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Restructuring public transport through Bus Rapid TransitAn international and interdisciplinary perspective$
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Juan Carlos Munoz and Laurel Paget-Seekins

Print publication date: 2016

Print ISBN-13: 9781447326168

Published to Policy Press Scholarship Online: September 2016

DOI: 10.1332/policypress/9781447326168.001.0001

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Strategic participation for change

Strategic participation for change

Chapter:
(p.101) Six Strategic participation for change
Source:
Restructuring public transport through Bus Rapid Transit
Author(s):

Lake Sagaris

Publisher:
Policy Press
DOI:10.1332/policypress/9781447326168.003.0006

The importance of citizen participation has long been recognized as an essential component of development. How participation should be organized and who should lead is hotly debated. Researchers and transport agencies in North America and Europe are showing a growing commitment to different strategies and degrees of participation. Anti-highway and pro-cycling movements, meanwhile, have progressed in implementing an impressive agenda. Bus systems in general, but particularly Bus Rapid Transit (BRT), remain orphans, embraced by some governments but rejected by diverse citizen movements, for lack of understanding, knowledge or interest. This rejection reflects the gap between the sad reality and the sweeping promises of BRT, in terms of facilitating access to the city’s benefits and improving public spaces, of importance to all, but particularly the poor. Based on experiences in Santiago, Chile and field observation in cities around the world, this chapter explores the theory and practice behind participatory methods, highlighting ways in which more strategic participation in BRT could build more widespread support for innovation and priority on today’s congested streets. Participation should be linked to a deeper understanding of BRT, as the articulator of an essentially intermodal transport system.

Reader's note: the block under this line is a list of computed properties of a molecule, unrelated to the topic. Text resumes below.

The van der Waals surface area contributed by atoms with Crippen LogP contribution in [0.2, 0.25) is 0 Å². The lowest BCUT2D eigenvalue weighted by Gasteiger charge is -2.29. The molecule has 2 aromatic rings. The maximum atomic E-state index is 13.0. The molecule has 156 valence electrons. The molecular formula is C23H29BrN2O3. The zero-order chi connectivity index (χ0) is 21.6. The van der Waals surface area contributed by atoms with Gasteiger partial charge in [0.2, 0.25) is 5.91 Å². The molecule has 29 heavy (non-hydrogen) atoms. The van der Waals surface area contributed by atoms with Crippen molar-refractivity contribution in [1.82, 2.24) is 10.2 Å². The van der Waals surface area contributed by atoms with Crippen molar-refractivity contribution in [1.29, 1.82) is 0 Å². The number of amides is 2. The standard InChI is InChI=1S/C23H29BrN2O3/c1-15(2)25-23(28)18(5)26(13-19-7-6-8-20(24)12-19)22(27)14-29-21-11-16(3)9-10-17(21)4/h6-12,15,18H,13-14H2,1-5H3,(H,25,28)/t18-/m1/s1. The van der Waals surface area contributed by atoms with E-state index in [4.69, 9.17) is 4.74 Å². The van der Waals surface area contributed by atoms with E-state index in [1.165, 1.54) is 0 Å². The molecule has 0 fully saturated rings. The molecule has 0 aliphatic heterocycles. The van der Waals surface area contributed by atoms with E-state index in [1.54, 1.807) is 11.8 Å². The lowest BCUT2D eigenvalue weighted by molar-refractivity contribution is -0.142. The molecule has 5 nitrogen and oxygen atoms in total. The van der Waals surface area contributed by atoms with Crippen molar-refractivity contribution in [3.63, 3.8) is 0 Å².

Keywords:   citizen participation, cycling, anti highway

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